Ostara: Welcome, Spring!

A few weekends ago, we came together and shouted a big welcome to the longer days, warmer weather, budding blossoms, and beginnings of new life.
Our Grove has recently welcomed some new members, including a tiny [and ridiculously adorable] addition (keep scrolling), and we are collectively delighted and blessed to see our little gatherings and festivities swiftly evolving into family celebrations.

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We hope you all had a lovely Ostara (or Easter, or sunny spring day), and we wish you many new and exciting beginnings!

-xo

 

You can check out our Ostara posts from last year here and here.

Spring Cleaning

“Spring Cleaning” started as a matter of practicality. In the winter, it is too cold, too wet, and the days are too short to get much of the housework done. You wouldn’t want to air your quilts or carpets in the snow, and you couldn’t re-thatch bedding or furniture, so it all stayed inside and everyone simply did their best to keep the mess at bay.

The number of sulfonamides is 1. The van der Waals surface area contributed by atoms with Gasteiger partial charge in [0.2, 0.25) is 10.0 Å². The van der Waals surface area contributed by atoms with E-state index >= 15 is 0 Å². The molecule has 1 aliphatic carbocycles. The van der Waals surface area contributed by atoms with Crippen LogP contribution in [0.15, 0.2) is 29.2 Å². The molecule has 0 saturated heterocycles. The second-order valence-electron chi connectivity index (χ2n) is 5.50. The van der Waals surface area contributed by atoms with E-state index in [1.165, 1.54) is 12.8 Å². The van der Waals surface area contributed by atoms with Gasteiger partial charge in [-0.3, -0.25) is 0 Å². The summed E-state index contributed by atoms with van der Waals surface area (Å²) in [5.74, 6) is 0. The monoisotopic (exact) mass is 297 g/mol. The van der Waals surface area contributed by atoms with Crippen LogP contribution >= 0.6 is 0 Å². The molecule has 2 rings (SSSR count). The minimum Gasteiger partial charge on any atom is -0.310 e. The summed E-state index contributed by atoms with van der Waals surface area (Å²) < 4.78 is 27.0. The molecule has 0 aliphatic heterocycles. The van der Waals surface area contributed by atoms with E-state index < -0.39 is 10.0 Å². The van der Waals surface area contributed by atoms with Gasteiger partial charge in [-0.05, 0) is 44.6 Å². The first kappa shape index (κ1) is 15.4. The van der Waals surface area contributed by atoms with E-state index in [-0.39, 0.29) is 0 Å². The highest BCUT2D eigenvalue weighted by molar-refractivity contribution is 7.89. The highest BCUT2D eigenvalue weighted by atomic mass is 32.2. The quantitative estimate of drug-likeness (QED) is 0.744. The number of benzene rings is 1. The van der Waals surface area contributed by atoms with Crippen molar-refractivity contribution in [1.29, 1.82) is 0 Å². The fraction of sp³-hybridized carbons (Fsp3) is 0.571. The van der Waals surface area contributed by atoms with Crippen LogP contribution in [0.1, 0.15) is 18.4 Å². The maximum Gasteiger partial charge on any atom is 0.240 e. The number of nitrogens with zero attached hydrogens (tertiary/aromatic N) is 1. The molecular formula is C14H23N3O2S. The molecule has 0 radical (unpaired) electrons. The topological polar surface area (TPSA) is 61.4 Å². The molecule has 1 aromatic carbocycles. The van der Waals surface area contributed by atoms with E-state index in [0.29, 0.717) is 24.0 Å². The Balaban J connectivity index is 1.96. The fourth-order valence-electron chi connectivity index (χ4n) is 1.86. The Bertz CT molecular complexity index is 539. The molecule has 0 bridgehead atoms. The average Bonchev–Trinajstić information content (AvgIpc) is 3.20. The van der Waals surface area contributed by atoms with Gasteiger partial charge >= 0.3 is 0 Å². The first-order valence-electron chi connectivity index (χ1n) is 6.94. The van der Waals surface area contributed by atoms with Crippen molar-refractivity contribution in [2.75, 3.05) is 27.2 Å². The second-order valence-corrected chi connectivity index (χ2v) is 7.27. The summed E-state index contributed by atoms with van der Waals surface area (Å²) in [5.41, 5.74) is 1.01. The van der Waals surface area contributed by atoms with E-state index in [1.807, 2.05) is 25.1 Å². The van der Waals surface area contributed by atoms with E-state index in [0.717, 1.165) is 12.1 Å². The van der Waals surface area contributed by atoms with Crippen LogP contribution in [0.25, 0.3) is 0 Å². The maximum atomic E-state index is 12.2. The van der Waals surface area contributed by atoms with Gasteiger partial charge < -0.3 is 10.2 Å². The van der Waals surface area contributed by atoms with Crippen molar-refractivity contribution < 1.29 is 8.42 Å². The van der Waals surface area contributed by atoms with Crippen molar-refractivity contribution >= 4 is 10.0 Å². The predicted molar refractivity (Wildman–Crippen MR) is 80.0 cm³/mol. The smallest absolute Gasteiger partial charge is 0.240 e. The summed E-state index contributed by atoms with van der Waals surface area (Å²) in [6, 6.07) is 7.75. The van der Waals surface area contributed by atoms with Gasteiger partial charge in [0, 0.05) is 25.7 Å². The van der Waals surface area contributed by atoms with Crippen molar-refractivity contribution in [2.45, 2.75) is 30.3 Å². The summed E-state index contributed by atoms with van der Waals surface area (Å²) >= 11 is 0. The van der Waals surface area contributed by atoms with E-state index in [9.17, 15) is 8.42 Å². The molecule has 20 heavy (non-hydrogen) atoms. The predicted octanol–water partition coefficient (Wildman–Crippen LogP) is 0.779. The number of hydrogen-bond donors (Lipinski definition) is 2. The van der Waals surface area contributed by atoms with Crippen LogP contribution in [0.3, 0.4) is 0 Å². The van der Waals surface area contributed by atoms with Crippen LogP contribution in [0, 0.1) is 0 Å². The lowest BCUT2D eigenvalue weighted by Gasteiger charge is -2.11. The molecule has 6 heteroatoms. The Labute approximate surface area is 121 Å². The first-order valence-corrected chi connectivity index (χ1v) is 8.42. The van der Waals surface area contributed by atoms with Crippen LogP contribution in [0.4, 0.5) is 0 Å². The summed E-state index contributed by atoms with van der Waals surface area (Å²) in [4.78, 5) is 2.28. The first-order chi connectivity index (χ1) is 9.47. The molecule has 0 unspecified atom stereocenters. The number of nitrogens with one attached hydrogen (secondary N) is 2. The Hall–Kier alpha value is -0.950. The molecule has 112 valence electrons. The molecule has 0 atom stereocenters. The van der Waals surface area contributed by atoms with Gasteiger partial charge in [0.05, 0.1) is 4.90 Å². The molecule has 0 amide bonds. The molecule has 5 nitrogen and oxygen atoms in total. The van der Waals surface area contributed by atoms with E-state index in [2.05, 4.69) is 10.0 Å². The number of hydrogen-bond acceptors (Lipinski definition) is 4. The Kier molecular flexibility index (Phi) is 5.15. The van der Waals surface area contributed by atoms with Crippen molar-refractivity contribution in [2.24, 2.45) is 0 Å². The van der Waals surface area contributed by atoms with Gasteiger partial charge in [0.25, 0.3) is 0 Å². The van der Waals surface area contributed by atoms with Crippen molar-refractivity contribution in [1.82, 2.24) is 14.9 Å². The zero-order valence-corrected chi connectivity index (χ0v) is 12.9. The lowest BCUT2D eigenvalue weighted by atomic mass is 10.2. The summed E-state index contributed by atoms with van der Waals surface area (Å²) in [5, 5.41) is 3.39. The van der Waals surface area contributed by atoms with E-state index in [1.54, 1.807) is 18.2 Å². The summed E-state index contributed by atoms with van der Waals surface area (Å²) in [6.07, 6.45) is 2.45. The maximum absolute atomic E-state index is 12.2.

As soon as Spring comes, cleaning strikes like an uncontrollable urge. The days are longer and, suddenly, that extra bit of light helps you see the dust bunnies in that corner you never sweep or the cobwebs that have suddenly appeared. For a couple of days, there is intense planning and all our mayhem to get the house, and maybe even the yard, in shape.

With all that motivation and pent up cleaning energy in mind, here are a few things to think about…

“One man’s garbage…”: The old saying still holds true. Something may be worthless to you but priceless to someone else. Try putting items on a local trading/selling website, barring that you can also donate many gently used things to local charities. Make it easy for yourself. Create piles and give yourself time limits on selling your “junk”, so you can avoid the same situation next year. Less in the landfill is always the right answer.